Mac OS X 10.6: First Impressions of Snow Leopard as Announced so Far

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When Apple announced they were releasing a new version of the Mac OS so soon after the initial release, I nearly threw a hammer through the dashboard.  Why so soon?  We were just getting Mac OS X 10.5 training down, and now they have 10.6 coming as soon as January?  That's Crazy! But then, when I heard about the goal of 10.6, it made a bit more sense.  So what is that goal?
  1. Streamline the OS.  They want to streamline Mac OS X so that it runs more efficiently, particularly when it comes to power consumption.  Apple is no fool:  They know that energy prices are going up, and more people are moving to notebooks.  They also know that notebook owners are away from an outlet longer these days.  So, battery life needs to be improved.  The OS will be optimized for this event.  
  2. OpenCL Processing Power:  All that processing power in the GPU that can't be accessed,  all going to waste!  Why not use it as another processor in the machine?  The processing speed goes up overall on the machine while decreasing the need for faster (and more power-intensive) processors.  I'm not fully aware of what OpenCL can do, but from the whitepapers on the topic, it looks promising.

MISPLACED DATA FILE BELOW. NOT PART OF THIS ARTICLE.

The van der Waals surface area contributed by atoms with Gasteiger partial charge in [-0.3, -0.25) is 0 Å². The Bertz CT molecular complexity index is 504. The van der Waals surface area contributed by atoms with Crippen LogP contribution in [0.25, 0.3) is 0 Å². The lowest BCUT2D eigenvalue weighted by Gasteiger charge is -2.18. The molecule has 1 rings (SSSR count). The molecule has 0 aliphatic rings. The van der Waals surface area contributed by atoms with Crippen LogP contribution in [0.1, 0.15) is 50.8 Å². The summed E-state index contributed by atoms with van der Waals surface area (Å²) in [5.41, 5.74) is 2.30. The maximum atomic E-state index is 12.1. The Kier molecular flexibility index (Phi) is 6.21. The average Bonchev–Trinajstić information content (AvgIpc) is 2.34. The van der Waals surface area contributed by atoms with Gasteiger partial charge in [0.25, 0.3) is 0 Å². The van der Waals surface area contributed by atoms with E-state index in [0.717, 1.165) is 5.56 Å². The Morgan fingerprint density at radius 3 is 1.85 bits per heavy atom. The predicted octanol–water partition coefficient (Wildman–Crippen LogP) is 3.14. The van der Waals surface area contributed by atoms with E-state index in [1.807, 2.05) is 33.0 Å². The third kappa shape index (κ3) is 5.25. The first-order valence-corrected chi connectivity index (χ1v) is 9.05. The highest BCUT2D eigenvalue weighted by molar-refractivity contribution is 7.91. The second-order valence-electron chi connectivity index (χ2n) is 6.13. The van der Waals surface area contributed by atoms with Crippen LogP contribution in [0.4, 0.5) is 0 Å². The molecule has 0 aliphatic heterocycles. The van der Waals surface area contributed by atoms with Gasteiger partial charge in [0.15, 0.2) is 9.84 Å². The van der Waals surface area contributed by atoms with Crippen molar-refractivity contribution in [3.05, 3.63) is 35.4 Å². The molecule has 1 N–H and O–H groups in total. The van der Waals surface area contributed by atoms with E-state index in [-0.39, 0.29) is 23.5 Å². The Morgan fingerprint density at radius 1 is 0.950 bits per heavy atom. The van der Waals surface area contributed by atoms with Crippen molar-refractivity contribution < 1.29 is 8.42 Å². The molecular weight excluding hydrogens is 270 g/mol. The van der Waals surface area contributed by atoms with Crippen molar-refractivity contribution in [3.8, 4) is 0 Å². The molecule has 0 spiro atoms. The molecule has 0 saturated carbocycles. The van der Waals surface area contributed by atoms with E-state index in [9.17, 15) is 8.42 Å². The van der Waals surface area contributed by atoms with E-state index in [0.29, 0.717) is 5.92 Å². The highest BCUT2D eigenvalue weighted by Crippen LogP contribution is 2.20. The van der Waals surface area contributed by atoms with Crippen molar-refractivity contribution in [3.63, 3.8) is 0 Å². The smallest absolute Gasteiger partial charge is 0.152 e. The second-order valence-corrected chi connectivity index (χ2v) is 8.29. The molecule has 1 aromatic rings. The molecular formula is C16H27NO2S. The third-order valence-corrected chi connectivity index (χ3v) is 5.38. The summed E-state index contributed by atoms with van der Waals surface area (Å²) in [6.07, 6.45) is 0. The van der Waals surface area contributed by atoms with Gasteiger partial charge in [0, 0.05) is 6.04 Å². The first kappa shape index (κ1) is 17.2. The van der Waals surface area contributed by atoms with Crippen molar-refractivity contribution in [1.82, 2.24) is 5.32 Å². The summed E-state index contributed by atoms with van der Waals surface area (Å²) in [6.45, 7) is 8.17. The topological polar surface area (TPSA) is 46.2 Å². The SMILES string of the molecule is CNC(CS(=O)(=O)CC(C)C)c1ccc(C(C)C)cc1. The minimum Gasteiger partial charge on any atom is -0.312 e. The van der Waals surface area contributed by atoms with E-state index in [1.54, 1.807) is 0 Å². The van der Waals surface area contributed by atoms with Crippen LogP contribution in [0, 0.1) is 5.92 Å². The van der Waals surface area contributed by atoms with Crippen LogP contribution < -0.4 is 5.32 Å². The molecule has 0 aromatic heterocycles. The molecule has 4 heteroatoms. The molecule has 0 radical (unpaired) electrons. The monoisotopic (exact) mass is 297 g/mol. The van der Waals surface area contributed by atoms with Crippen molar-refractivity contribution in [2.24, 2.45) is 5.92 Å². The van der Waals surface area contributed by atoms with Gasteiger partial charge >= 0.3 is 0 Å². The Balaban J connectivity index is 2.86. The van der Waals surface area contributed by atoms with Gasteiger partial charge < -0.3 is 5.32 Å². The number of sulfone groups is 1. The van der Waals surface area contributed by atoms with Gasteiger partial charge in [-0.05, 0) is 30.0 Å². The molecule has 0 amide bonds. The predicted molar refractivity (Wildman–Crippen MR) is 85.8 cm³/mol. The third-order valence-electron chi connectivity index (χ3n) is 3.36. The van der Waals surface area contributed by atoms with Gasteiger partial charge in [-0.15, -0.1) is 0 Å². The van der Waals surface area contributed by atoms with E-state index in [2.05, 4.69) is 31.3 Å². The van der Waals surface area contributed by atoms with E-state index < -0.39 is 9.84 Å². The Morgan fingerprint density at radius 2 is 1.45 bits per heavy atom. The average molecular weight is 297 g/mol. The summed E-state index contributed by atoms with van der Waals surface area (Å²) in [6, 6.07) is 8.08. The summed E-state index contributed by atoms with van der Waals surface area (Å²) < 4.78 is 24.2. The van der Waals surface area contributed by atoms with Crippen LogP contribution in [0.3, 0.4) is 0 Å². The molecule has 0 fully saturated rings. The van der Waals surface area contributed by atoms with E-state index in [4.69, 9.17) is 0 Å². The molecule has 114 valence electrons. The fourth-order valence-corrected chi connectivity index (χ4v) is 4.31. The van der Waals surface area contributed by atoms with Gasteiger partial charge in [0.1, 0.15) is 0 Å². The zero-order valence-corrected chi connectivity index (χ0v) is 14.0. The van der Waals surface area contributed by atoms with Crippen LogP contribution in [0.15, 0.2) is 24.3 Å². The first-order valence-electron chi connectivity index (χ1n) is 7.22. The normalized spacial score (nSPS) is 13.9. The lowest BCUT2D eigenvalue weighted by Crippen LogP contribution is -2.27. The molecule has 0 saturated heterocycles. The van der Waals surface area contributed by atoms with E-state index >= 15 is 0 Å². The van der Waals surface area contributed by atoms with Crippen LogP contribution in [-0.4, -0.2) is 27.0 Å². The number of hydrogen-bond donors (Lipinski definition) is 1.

3. Security:  Apple has been plagued with some security news lately, mostly due to Safari's vulnerabilities.  That will be focused on within this release, making Mac OS X more secure as a result.  I'm interested to see the results when they are done.
  4. Exchange Integration:  Finally!  Mac is going to integrate Exchange into iCal and AddressBook (or Directory, either of which will be fine).  That means users can finally stop having to use that train-wreck, er, I mean program called Entourage to work with their Exchange calendars.  I'd also like to see some Exchange plugins for Calendar Server, allowing integration and publishing from the Server side of things.  
There are a couple of other features that are slated to come to Snow Leopard, but nothing major.  No new features like Spaces or Dashboard, which make the next upgrade necessary.  So why will people move to Snow Leopard after having purchased Leopard a little over a year ago?  Because of the Exchange features.  That is the Spaces of Leopard, and the Dashboard of Tiger.  It's the killer app that everyone will want, because they need to work in an Exchange environment.  
Now, the question is whether or not the upgrade will be free to all Leopard owners, or a paid upgrade.  Well, that's hard to say.  Traditionally all major updates (10.3 to 10.4 and so on) have been paid updates.  But then they didn't come out so soon after the last OS was released.  And Steve hasn't been too stingy when it comes to upgrading a device OS because the money is made on the device (i.e., iPhone or Apple TV).  Will that be the case here, since the money is made on the computer, and it's so soon after 10.5 was released?  Only time will tell.  
So those are my impressions of Snow Leopard.  The only thing left to say is I hope the Training doesn't change significantly, because it would mean going through the upgrade certification all over again, and I'm not sure it's something the department can do so soon.